Material Culture, Identity, and Power in the Northern Frontiers of the Western Zhou, 1045–771 BCE
Columbia University Press
In the mid-eleventh century BCE, the Zhou overthrew the Shang, a dynastic power that had dominated much of northern and central China. Over the next three centuries, they would extend the borders of their political control significantly beyond those of the Shang. The Zhou introduced a political ideology centered on the Mandate of Heaven to justify their victory over the Shang and their territorial expansion, portraying the Zhou king as ruling the frontier from the center of civilization. Present-day scholarship often still adheres to this core-periphery perspective, emphasizing cultural assimilation and political integration during Zhou rule. However, recent archaeological findings present a more complex picture.
Many Worlds Under One Heaven analyzes a wide range of newly excavated materials to offer a new perspective on political and cultural change under the Western Zhou. Examining tombs, bronze inscriptions, and other artifacts, Yan Sun challenges the Zhou-centered view with a frontier-focused perspective that highlights the roles of multiple actors. She reveals the complexity of identity construction and power relations in the northern frontiers of the Western Zhou, arguing that the border regions should be seen as a land of negotiation that witnessed cultural hybridization and experimentation. Rethinking a critical period for the formation of Chinese civilization, Many Worlds Under One Heaven unsettles the core-periphery model to reveal the diversity and flexibility of identity in early China.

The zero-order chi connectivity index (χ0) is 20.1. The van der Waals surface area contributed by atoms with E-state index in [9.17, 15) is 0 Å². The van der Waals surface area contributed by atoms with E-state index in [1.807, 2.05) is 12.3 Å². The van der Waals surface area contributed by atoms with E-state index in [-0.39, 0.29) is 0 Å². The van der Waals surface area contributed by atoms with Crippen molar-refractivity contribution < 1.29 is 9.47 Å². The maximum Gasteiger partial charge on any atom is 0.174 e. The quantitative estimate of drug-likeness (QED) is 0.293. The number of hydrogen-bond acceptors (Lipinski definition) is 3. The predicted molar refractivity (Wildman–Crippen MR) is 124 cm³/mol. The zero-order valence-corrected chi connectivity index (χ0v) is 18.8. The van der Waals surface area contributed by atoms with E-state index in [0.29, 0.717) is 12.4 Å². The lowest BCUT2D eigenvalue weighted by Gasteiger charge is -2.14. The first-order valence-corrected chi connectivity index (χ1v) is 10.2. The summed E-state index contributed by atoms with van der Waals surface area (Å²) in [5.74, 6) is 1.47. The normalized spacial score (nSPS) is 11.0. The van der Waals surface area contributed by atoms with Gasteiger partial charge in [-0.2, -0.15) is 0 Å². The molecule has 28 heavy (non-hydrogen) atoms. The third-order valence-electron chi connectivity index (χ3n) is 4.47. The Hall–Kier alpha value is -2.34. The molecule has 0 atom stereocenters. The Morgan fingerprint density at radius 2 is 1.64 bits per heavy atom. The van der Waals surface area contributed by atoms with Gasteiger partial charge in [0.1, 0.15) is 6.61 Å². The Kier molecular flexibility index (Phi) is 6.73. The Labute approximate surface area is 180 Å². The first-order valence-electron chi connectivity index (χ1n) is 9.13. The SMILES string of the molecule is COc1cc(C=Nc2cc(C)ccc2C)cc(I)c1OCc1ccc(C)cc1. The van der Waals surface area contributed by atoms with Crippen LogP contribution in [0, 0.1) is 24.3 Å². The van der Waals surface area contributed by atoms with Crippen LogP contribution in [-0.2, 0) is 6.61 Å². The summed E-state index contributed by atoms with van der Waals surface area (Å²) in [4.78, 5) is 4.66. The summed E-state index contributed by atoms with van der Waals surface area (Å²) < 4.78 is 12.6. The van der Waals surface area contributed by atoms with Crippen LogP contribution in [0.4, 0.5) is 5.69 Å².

ABOUT THE AUTHOR
Yan Sun is a professor of art history at Gettysburg College. She is coauthor of Ancient China and Its Eurasian Neighbors: Artifacts, Identity, and Death in the Frontier, 3000–700 BCE (2018) and coeditor of Memory and Agency in Ancient China: Shaping the Life History of Objects (2018), among other publications.